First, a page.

ol of the police, established on an Austrian model. The head and chief members of the police belonging to the other parts of the Austrian empire, and totally ignorant of the Hungarian language, were naturally obliged to employ some natives to peruse the literary productions and translate their contents; after due consideration of these, the verdict was passed. The consequence of such a state of things was, that very frequently a single seemingly portentous phrase, or even the mere title, doomed to oblivion the most innocent work of the brain, while more substantial writing was allowed to make its way into the country, and frequently to be again prohibited, after having become familiar to thousands.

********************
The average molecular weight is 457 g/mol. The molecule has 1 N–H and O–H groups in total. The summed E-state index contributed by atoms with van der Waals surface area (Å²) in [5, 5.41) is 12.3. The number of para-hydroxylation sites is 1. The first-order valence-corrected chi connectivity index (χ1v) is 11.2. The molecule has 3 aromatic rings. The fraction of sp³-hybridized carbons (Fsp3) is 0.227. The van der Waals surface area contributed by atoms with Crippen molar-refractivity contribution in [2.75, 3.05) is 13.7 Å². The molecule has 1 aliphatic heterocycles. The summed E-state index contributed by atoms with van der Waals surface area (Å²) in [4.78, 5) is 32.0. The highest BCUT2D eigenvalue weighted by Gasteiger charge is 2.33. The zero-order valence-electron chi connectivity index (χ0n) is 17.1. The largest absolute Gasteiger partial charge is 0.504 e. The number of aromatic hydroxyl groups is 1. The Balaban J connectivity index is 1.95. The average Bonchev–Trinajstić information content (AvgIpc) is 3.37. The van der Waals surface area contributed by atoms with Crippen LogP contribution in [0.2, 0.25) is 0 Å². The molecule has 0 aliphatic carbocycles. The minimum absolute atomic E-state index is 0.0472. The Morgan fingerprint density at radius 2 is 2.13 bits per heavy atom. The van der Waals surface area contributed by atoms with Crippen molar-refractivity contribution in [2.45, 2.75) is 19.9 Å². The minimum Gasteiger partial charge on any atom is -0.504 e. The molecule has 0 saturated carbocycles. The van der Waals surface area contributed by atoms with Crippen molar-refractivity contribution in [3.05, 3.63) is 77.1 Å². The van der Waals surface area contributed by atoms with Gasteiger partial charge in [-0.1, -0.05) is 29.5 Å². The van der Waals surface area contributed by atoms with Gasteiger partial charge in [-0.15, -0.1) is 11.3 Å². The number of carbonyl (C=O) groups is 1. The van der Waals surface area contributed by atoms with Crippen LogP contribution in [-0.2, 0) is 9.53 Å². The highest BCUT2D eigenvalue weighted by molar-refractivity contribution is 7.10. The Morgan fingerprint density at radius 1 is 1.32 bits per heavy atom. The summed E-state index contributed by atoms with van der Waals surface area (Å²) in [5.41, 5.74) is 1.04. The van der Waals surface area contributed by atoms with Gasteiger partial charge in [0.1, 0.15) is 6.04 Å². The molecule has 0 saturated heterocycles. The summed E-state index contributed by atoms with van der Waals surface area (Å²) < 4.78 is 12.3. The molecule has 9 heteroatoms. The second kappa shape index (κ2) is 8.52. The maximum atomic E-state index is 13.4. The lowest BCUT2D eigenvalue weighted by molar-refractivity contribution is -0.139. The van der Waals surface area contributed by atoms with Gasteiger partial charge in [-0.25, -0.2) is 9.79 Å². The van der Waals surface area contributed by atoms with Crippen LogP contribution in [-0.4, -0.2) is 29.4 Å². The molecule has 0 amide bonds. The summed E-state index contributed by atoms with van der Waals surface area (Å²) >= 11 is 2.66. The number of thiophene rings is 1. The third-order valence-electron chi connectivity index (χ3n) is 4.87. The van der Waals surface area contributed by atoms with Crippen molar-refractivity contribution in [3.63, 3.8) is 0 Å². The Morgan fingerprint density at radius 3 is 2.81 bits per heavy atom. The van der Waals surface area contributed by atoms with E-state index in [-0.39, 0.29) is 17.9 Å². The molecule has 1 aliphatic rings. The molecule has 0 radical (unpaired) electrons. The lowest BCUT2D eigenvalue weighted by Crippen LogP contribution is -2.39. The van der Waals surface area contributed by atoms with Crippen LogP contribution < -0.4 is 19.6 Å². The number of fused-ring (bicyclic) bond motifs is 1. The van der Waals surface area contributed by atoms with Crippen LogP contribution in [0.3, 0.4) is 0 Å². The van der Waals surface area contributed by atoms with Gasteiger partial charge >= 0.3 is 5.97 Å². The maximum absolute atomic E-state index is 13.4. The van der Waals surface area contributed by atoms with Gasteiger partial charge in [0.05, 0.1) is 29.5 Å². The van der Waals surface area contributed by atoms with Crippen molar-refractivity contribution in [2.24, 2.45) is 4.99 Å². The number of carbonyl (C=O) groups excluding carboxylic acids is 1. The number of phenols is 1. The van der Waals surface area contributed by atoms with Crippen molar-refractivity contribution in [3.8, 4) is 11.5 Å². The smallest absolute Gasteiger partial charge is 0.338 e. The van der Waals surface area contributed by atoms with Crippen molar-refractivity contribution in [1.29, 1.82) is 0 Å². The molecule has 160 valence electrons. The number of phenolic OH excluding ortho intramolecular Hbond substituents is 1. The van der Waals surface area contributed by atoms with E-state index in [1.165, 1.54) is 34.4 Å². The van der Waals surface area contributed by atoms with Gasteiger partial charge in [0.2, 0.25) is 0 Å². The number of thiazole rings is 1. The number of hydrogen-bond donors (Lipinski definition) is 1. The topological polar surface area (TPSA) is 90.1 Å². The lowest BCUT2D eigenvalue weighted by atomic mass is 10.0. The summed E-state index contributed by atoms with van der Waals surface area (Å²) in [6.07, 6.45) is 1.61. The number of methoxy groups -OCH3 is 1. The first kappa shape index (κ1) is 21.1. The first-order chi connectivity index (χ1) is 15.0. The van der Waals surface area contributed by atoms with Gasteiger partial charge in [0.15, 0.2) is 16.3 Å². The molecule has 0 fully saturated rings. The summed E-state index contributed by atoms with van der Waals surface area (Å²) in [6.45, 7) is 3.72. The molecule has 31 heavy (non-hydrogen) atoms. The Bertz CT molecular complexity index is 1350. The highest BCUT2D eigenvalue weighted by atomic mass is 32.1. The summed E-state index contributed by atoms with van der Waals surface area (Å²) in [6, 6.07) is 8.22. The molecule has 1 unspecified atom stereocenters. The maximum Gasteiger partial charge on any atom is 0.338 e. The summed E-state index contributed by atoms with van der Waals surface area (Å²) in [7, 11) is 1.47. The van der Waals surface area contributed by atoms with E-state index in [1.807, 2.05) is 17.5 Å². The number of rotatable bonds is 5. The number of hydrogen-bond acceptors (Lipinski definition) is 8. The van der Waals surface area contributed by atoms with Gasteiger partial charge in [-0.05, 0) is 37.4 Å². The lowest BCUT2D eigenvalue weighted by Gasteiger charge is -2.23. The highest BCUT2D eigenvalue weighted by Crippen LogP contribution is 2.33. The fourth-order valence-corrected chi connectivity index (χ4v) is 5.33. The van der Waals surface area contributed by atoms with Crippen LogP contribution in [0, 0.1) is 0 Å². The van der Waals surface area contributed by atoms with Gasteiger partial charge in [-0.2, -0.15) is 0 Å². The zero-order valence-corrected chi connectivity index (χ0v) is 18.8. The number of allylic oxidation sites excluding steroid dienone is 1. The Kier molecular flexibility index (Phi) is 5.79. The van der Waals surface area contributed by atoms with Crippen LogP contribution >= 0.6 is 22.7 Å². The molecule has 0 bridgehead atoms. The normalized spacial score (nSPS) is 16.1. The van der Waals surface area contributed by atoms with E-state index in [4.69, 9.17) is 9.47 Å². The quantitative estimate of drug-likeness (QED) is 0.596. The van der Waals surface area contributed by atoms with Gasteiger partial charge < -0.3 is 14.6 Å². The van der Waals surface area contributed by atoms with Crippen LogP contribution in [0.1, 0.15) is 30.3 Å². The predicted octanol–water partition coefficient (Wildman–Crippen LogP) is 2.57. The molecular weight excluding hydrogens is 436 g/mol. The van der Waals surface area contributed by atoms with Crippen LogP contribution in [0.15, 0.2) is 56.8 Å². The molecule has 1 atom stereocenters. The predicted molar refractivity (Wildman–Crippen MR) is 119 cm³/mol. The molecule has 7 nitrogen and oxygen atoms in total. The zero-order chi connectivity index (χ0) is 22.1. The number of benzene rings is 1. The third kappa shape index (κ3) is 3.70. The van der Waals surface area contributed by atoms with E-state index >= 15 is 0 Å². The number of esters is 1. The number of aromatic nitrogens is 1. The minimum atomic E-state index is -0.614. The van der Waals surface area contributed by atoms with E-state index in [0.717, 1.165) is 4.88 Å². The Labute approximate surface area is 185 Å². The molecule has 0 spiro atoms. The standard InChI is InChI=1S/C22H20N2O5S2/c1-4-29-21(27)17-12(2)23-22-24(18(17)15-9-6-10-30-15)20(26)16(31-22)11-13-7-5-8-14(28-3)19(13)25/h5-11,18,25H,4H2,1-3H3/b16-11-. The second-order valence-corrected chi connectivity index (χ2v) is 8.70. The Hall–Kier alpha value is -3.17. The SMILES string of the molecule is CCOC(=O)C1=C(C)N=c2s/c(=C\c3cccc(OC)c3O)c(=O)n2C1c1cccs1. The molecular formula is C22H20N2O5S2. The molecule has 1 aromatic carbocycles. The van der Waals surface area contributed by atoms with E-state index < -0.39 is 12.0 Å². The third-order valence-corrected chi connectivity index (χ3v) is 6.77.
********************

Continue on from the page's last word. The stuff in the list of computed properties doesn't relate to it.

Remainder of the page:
Most of the sketches contained in this volume, and which Jokai wrote under the name of Sajo, underwent this fate. The latest production of Jokai's pen is a novel entitled The Magyar Nabob, which is highly praised. His strictly historical pieces, depicting scenes of the civil war, though recalling th